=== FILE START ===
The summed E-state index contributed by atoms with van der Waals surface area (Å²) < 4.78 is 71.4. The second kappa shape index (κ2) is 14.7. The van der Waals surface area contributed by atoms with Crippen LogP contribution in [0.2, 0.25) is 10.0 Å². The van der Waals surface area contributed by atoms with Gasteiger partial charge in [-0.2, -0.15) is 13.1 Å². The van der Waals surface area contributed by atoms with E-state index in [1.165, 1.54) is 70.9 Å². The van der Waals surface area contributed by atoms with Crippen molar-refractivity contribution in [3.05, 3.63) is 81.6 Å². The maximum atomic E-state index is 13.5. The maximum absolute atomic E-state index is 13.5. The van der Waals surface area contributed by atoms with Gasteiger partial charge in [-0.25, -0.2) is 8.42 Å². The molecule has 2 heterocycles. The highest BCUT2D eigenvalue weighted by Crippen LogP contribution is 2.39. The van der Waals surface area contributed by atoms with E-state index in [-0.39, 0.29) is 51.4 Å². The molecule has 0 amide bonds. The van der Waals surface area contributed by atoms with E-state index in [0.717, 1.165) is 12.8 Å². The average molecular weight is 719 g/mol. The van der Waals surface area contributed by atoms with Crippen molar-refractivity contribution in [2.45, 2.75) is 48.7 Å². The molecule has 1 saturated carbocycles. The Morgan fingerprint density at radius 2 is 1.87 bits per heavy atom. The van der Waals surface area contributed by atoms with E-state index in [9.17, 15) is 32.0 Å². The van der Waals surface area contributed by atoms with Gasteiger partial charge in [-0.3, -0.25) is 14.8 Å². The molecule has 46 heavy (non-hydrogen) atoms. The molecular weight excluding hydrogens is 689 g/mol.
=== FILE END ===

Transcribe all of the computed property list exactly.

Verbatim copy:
The summed E-state index contributed by atoms with van der Waals surface area (Å²) < 4.78 is 71.4. The second kappa shape index (κ2) is 14.7. The van der Waals surface area contributed by atoms with Crippen LogP contribution in [0.2, 0.25) is 10.0 Å². The van der Waals surface area contributed by atoms with Gasteiger partial charge in [-0.2, -0.15) is 13.1 Å². The van der Waals surface area contributed by atoms with E-state index in [1.165, 1.54) is 70.9 Å². The van der Waals surface area contributed by atoms with Crippen molar-refractivity contribution in [3.05, 3.63) is 81.6 Å². The maximum atomic E-state index is 13.5. The maximum absolute atomic E-state index is 13.5. The van der Waals surface area contributed by atoms with Gasteiger partial charge in [-0.25, -0.2) is 8.42 Å². The molecule has 2 heterocycles. The highest BCUT2D eigenvalue weighted by Crippen LogP contribution is 2.39. The van der Waals surface area contributed by atoms with E-state index in [-0.39, 0.29) is 51.4 Å². The molecule has 0 amide bonds. The van der Waals surface area contributed by atoms with E-state index in [0.717, 1.165) is 12.8 Å². The average molecular weight is 719 g/mol. The van der Waals surface area contributed by atoms with Crippen molar-refractivity contribution in [2.45, 2.75) is 48.7 Å². The molecule has 1 saturated carbocycles. The Morgan fingerprint density at radius 2 is 1.87 bits per heavy atom. The van der Waals surface area contributed by atoms with E-state index in [9.17, 15) is 32.0 Å². The van der Waals surface area contributed by atoms with Gasteiger partial charge in [-0.3, -0.25) is 14.8 Å². The molecule has 46 heavy (non-hydrogen) atoms. The molecular weight excluding hydrogens is 689 g/mol.